Health disparities rule the day. Not just in LGBT health, but most definitely in LGBT health. That, and individual-level analyses that can just as easily be interpreted to mean that we are inherently sick or sinful as they can be interpreted to mean that homophobia is unhealthy.
And if there is something good going on in gay health, like gay men being less likely to be obese, it must be because of some deep-seated pathology, like lousy body image.
I'm not sure where we went awry. How we came to wear these bizarre prism glasses that only allow us to see such a small fragment of LGBT health. A small fragment? Yes, a small fragment. Because what the average person steeped in LGBT health knows is a laundry list of health outcomes that we do worse on: for gay men: HIV, STD's, depression and suicidality, drugs and alcohol misuse, tobacco dependence, violence victimization, etc. For women, being obese, higher breast cancer risk, drugs and alcohol misuse, tobacco dependence, violence victimization, etc. For trans women, HIV, STD's, lack of access to care, violence victimization, drugs and alcohol misuse, etc. and for trans men, lack of access to care, and probably more, but we forgot to ask who was transmasculine and who was transfeminine, so we can't really say.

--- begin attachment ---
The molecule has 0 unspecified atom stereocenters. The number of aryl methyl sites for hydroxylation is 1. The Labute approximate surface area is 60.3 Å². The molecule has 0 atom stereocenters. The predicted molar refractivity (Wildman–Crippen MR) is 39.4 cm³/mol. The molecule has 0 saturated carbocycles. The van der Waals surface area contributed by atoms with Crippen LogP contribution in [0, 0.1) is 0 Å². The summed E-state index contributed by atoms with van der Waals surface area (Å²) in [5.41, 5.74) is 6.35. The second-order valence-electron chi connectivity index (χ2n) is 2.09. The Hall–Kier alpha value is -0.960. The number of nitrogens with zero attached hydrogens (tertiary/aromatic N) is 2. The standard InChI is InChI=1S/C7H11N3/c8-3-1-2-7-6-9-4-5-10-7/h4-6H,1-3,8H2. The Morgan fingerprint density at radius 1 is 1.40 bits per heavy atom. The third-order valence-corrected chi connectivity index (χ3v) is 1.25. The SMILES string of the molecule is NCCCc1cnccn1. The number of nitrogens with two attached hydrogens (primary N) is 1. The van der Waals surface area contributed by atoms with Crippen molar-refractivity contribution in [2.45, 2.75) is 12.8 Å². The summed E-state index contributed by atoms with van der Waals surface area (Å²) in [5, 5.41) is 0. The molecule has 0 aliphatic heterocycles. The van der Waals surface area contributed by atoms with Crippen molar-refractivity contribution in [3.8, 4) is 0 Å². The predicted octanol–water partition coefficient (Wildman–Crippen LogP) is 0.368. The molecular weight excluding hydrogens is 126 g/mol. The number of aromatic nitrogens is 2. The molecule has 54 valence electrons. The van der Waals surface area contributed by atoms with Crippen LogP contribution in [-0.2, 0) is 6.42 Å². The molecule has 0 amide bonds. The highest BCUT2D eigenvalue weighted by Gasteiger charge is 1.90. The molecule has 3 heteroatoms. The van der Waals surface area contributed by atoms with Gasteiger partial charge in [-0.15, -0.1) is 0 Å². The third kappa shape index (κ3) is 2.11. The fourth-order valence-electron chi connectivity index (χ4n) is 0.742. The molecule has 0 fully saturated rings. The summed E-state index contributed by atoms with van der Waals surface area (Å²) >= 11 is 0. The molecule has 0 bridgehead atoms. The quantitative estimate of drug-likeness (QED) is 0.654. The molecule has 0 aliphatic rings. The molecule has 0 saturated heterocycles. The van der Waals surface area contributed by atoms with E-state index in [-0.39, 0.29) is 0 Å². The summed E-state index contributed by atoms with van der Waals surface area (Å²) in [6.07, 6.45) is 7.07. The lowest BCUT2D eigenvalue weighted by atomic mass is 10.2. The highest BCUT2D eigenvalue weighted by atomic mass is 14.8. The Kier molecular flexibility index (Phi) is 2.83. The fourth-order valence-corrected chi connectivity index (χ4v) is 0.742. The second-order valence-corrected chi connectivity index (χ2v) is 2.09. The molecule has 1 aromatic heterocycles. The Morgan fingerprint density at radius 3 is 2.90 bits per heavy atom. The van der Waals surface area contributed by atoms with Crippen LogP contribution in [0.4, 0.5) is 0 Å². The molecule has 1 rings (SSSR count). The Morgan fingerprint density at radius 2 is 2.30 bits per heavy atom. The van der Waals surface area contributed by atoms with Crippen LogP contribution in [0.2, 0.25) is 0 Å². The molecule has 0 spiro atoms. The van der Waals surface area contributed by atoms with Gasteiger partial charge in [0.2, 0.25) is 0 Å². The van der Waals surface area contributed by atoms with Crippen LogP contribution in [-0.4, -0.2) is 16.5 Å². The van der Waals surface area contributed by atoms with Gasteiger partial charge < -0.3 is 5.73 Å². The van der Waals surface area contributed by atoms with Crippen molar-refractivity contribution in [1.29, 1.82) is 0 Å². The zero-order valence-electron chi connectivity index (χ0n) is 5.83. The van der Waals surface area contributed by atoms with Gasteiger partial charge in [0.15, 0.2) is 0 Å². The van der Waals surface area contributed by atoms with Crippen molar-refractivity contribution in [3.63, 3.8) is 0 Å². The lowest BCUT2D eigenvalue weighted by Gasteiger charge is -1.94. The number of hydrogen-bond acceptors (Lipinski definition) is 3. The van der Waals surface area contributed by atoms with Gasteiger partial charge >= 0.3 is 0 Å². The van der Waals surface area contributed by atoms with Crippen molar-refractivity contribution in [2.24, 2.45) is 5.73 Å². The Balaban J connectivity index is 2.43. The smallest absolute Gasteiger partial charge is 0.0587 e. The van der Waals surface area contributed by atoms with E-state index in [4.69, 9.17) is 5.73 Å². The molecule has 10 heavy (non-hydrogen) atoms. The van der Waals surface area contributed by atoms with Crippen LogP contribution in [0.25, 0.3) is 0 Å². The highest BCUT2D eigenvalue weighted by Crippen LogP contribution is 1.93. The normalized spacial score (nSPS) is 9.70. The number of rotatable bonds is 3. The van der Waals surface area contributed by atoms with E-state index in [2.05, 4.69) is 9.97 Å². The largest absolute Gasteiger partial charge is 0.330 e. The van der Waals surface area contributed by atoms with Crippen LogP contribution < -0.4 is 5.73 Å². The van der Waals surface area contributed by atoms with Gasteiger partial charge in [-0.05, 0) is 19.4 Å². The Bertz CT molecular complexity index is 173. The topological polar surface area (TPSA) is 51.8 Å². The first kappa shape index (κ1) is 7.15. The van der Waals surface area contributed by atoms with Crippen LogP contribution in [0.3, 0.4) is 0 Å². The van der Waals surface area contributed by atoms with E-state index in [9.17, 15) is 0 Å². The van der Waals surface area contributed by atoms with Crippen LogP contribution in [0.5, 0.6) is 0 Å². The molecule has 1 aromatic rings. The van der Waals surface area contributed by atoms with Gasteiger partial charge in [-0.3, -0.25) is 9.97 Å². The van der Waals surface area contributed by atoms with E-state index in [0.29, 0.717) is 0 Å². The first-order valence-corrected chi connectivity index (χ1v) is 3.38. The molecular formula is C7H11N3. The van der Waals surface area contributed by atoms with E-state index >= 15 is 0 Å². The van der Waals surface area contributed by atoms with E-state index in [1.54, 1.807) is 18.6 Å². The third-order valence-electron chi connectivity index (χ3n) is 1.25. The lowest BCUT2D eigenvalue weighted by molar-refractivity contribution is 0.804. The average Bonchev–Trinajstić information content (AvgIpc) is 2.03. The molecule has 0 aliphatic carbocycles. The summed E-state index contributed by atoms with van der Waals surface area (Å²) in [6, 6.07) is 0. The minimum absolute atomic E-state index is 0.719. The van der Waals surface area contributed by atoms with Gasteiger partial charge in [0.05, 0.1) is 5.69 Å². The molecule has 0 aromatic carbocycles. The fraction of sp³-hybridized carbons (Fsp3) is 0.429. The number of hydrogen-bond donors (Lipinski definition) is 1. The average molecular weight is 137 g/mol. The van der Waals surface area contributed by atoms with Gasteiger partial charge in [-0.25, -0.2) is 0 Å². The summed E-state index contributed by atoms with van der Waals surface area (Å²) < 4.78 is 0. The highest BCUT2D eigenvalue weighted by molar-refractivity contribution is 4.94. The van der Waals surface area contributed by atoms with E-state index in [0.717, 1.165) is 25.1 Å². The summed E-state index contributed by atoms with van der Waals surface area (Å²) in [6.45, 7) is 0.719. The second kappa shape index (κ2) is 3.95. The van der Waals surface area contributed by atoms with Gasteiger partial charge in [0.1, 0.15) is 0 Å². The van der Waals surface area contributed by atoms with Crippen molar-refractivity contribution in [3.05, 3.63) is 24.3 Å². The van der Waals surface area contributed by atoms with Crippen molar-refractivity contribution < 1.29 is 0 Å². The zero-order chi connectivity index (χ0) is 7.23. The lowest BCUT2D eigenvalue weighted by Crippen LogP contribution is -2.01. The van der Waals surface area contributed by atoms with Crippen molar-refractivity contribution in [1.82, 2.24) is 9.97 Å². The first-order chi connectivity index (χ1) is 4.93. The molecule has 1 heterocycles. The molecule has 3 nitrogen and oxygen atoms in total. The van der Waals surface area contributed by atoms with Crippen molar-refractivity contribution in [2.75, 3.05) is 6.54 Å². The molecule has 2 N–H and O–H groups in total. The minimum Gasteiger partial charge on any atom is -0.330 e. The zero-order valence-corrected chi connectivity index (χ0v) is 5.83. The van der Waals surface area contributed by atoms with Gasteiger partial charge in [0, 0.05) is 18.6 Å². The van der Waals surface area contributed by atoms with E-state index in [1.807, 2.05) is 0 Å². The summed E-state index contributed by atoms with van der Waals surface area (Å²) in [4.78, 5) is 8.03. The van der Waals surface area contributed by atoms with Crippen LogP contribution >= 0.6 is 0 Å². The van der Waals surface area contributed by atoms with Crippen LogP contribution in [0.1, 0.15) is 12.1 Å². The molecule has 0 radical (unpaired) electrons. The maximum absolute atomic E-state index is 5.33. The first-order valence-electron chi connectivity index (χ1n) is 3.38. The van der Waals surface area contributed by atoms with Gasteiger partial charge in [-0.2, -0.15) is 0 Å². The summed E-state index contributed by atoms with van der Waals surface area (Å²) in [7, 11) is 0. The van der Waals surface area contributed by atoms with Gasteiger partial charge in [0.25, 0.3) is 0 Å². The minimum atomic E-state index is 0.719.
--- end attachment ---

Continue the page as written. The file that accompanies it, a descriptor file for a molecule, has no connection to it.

If I were then to ask OK, so what about the health advantages that LGBT people enjoy? Most probably would have to think a while before coming up with the fact that gay men are less likely to be obese. And a few might toss off the idea that lesbians, at least "out" lesbians, are less likely to experience an unintended pregnancy. How many would claim that gay men are less likely to perpetrate violence? More likely to volunteer, to provide intimate care for someone not related to them? Less likely to get someone unintentionally pregnant? To enjoy a vibrant, exciting, and life-affirming sex life?

But by far the biggest category is health similarities, and I doubt that anyone could name a single one with confidence. I'd have a lot of trouble with that myself despite thinking about it for a few years now.